April 10, 2010 |
A hearing is scheduled Tuesday on a motion by Orleans Homebuilders Inc. of Bensalem for debtor-in-possession financing to continue operations while the company is in Chapter 11 bankruptcy. The hearing is to begin at 3 p.m. in U.S. Bankruptcy Court in Wilmington. Orleans, the region's oldest residential builder, filed for bankruptcy protection March 1 after some of its 17 lenders had blocked efforts that would allow the company to be sold - even though it had reduced its bank debt by about 40 percent, from $513 million in 2007 to $311 million, according to Jeffrey P. Orleans, president, chairman, and chief executive officer.
January 1, 2013 |
Tribune Co., owner of the Chicago Tribune, the Los Angeles Times, the Baltimore Sun, and the Allentown Morning Call, as well as local TV stations including Channel 17 in Philadelphia and numerous cable and Internet properties, emerged from bankruptcy Monday. The move came four years after a doomed leveraged buyout by billionaire Sam Zell led to Chapter 11 proceedings. As part of its exit from bankruptcy, the Chicago-based company closed on a new $1.1 billion term loan and a $300 million revolving credit line.
April 16, 2012 |
When the Philadelphia Orchestra filed for Chapter 11 last spring, its leaders said the reorganization would cost $2.9 million in legal and administrative fees, and they predicted the orchestra would be out of bankruptcy in the latter part of 2011. The legal tab now looks likely to be triple that initial estimate, and the case is entering its second year. On April 16, 2011, the ensemble's 75-member board voted - with a few abstentions, and all five musicians on the board voting "no" - to become the first major U.S. orchestra to file for bankruptcy.
August 6, 1986 |
The company that proposed the failed Boardwalk Marketplace project in Atlantic City has not complied with a bankruptcy court order to file a complete list of assets and creditors, and the firm's bankruptcy attorneys have moved to withdraw from the case. Both developments have added to the confusion surrounding the Boardwalk Marketplace project, which is the subject of a criminal investigation by federal and state authorities. The Inquirer reported in June that convicted international swindler John Peter Galanis was the undisclosed mastermind behind Boardwalk Marketplace, which called for the redevelopment of a three- block area of Atlantic City.
November 21, 2009 |
Chief U.S. Bankruptcy Judge Stephen Raslavich agreed yesterday to extend until at least Jan. 31 the period during which Philadelphia Newspapers L.L.C. has the exclusive right to propose a reorganization plan for its newspapers and Web site - The Inquirer, the Philadelphia Daily News, and Philly.com. The company and its senior creditors agreed to the extension before the hearing. "I agree that what you propose makes sense under the circumstances," Raslavich said after short presentations by company lawyer Lawrence G. McMichael and Andrew Kassner, a lawyer for Citizens Bank.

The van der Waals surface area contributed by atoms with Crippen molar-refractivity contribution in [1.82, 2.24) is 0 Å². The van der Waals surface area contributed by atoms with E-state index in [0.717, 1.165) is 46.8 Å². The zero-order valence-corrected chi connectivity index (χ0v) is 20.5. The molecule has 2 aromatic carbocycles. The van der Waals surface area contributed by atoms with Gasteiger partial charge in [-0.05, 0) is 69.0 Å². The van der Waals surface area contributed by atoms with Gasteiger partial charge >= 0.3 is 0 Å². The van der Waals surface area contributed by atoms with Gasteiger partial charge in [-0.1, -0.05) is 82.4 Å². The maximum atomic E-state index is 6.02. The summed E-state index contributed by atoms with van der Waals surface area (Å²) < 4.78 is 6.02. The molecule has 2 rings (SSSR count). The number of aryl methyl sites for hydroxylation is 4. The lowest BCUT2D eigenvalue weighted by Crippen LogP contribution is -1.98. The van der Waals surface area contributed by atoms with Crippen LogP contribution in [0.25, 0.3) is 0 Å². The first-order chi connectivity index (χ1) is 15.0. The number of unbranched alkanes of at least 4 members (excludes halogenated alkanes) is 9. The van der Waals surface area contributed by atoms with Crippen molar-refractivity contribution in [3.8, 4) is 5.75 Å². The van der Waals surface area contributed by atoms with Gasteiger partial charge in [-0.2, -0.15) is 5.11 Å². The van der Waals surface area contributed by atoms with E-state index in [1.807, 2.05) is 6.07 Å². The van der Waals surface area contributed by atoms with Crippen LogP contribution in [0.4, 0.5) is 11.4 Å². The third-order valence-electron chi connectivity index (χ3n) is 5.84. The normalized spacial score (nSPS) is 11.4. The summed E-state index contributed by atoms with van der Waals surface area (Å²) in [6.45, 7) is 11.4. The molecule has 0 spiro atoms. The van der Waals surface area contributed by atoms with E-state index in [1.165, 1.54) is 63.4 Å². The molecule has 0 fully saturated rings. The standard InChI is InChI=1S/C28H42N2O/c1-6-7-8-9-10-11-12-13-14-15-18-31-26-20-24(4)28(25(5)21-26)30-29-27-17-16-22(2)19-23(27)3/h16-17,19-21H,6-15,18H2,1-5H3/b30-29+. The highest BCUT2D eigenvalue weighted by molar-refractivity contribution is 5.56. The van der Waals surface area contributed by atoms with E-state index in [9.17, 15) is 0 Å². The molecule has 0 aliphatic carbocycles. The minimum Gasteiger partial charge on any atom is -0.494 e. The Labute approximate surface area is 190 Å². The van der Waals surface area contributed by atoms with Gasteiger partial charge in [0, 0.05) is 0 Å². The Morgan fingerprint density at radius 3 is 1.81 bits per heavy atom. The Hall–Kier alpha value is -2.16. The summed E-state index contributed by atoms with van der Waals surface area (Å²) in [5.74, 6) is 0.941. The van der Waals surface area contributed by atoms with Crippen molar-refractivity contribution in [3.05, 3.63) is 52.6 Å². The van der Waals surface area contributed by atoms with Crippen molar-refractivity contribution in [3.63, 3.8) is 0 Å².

February 25, 1992 |
Conston Corp., the Philadelphia retailer of large-size women's clothing, announced yesterday that it would file for bankruptcy protection. It will be the second time in two years that the operator of 14 Plus and 16 Plus stores has petitioned for protection under Chapter 11 of the federal bankruptcy laws. "There were no other options," said Ira Quint, chief executive officer, who briefed board members in a day-long meeting yesterday at the company's headquarters near the Philadelphia airport.
January 16, 2004 |
ATX Communications Inc., of Bala Cynwyd, a regional phone and Internet service provider that has tried for three years to cut its debt, filed yesterday to reorganize under Chapter 11 bankruptcy protection. The company employs 1,200 people - nearly half of them in the Philadelphia area - and serves 300,000 residential and 30,000 business customers from here to the Midwest and New York. It does not anticipate laying off any workers as a result of the filing, said Grant Evans, a company spokesman.
April 30, 2009 |
Old Original Bookbinder's bankruptcy petition was dismissed yesterday, and it appears increasingly likely that the restaurant is done after 116 years. Creditors, owed about $1.8 million, must find a way outside of U.S. Bankruptcy Court to seek reimbursement from owners John E. Taxin and his aunt Sandy Taxin. Earlier this week, John Taxin handed over the keys to the Old City landmark at 125 Walnut St., which closed last month as he tried to find someone to save it. A new tenant is being sought.
June 25, 1987 |
For the second time in recent months, King of Prussia developer John S. Trinsey has declared bankruptcy, a legal maneuver that has halted the sale this week of his controversial Rebel Hill townhouses. Less than 24 hours before the property was to be sold at a sheriff's auction, Trinsey on Tuesday filed for protection under Chapter 11 of the U.S. Bankruptcy Law, which means that, for the time being, the development remains in the hands of Trinsey's company, Gulph Woods Corp. The financially troubled development, which sits atop Rebel Hill and overlooks the modest homes of residents who fought the project for nearly 30 years, was to have been sold yesterday afternoon in a Montgomery County courtroom.
January 27, 1992 |
The rumor that Macy's - the self-proclaimed "world's biggest department store" - might soon file for bankruptcy protection stunned customers yesterday at the Cherry Hill Mall. "Macy's going out of business?" Todd Green, 28, a car salesman, exclaimed while carting bags stuffed with clothes he just bought there. "Macy's has been here forever. I got my first charge card from Macy's. "Wow! Macy's going out of business! Can you believe that? That's deep!" Actually, even if R.H. Macy & Co. files for Chapter 11 bankruptcy protection this morning as expected, it doesn't mean the debt-ridden department store chain will go out of business.